We, time and again, remind watersports enthusiasts that we shouldn’t follow the same buying guide for all sorts of waterboards. The features to watch out for in wakeboards are different from those of snowboards. But you shouldn’t have to sweat it, too. We’ve got you covered.
From the cream of the crop, pros of the pros from a far-out snowboard shop Melbourne comes a super easy-to-follow buying guide. Here’s to the awesome-est main types of snowboards you’re going to want your hands, and feet, on.
Main Snowboard Types
There are 5 basic kinds of snowboards, each one with its own feature function.
Freestyle Snowboards are known for their twin tips which are flexible like no other and are light and short. Just like its name suggests, this snowboard is good for lively coasts down various areas of a mountain. And yes, regardless of terrain and incline.
Freestyle snowboards, a.k.a. park snowboards, are shorter compared to its brothers and sisters. They’re great for wall rides, terrain parks, jibs, etc. This is because it’s a non-dominant foot-forward piece.
They tend to have an asymmetrical, unbalanced structure precisely because it’s all-terrain. Its versatile overall-form is what allows it to handle varying surfaces and still have you maintain agreeable control over its manoeuvrings.
Love hitting the mountains for some crunchy terrain that slope and slide like waves on some serious pow? All-mountain snowboards are it. They’re built specifically for this objective. To reign over the drops and curves of the elevated wonders of Mother Nature.
It’s recommended for first-time riders. So in case you’re unsure about what board to christen with your name, an all-mountain is the safest choice. Groomers, park and pipe-runs, and backcountry are pieces of cake for this sharp tool.
They have “directional” written all over them, which means that they’re basically ridden in a singular motion. Or at least, they perform at their optimum as single-directionals. Additionally, they’re also considered “twin”. This description implies that it can follow through with riding on switches – on either direction.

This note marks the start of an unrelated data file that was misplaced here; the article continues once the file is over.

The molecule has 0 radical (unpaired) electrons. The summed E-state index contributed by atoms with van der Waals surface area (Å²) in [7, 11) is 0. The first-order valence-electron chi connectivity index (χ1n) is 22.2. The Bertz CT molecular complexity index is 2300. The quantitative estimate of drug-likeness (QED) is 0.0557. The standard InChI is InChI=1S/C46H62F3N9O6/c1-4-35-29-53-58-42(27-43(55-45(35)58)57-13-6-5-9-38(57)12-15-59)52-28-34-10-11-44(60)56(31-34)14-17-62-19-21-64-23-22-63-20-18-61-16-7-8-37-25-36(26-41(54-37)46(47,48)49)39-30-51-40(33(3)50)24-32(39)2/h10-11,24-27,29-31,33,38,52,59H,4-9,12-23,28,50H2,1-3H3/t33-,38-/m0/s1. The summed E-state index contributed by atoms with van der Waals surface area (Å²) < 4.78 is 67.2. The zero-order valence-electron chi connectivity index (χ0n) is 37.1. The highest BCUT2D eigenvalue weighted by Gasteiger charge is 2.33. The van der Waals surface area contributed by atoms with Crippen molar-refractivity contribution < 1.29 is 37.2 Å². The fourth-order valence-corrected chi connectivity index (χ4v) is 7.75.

Powder snowboards are similar to all-mountains in that they’re directional. Only, they’re best for when you have deep powder at the helm. Everything about this board, from its tail, its board flex, and even its nose form have to do with giving you ease on snow upon snow, upon more snow.
We’re talking anything that’s as deep, or far deeper than 10cm of fresh pow. Its nose surface will really be useful for backfoot steering and floatation. The location of its binding inserts is at the back portion of the board for a self-governed stance. After all, this characteristic is related to its narrower-than-average tail.
To put it into perspective, a Splitboard is a “regular” snowboard that has the ability to split into two. This one’s backcountry from the inside out. The purpose of its splitting mechanism is so for you to be able to instantly combine and/or merge them according to use and comfort. Split, for when you climb. Merged, for when you’re ready to shred the gnar.
Those who select Splitboards already have prior knowledge of avalanche safety, safety equipping, terrain, snow, and weather-shifting expertise, and the like. Thus, they’re left to professional snowboarders.